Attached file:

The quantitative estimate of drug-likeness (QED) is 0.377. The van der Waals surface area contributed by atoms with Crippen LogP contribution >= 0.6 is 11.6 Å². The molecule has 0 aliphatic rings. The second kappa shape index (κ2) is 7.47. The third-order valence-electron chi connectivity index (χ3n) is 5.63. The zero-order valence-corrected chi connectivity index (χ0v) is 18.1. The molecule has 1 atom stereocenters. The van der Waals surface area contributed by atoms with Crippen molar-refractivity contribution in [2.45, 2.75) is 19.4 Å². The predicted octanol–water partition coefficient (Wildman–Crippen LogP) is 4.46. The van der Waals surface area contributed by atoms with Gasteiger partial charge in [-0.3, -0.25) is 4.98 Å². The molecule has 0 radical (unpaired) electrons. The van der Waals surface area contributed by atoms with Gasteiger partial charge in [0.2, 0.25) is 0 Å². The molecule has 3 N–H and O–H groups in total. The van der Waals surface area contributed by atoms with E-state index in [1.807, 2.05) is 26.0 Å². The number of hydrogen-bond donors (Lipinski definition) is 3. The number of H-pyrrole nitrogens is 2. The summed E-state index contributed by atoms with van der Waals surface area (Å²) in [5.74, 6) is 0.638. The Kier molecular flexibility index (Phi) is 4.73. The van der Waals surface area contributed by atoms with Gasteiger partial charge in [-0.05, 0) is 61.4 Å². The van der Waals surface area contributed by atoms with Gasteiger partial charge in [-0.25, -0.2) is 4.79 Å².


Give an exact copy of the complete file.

The quantitative estimate of drug-likeness (QED) is 0.377. The van der Waals surface area contributed by atoms with Crippen LogP contribution >= 0.6 is 11.6 Å². The molecule has 0 aliphatic rings. The second kappa shape index (κ2) is 7.47. The third-order valence-electron chi connectivity index (χ3n) is 5.63. The zero-order valence-corrected chi connectivity index (χ0v) is 18.1. The molecule has 1 atom stereocenters. The van der Waals surface area contributed by atoms with Crippen molar-refractivity contribution in [2.45, 2.75) is 19.4 Å². The predicted octanol–water partition coefficient (Wildman–Crippen LogP) is 4.46. The van der Waals surface area contributed by atoms with Gasteiger partial charge in [-0.3, -0.25) is 4.98 Å². The molecule has 0 radical (unpaired) electrons. The van der Waals surface area contributed by atoms with Gasteiger partial charge in [0.2, 0.25) is 0 Å². The molecule has 3 N–H and O–H groups in total. The van der Waals surface area contributed by atoms with E-state index in [1.807, 2.05) is 26.0 Å². The number of hydrogen-bond donors (Lipinski definition) is 3. The number of H-pyrrole nitrogens is 2. The summed E-state index contributed by atoms with van der Waals surface area (Å²) in [5.74, 6) is 0.638. The Kier molecular flexibility index (Phi) is 4.73. The van der Waals surface area contributed by atoms with Gasteiger partial charge in [-0.05, 0) is 61.4 Å². The van der Waals surface area contributed by atoms with Gasteiger partial charge in [-0.25, -0.2) is 4.79 Å².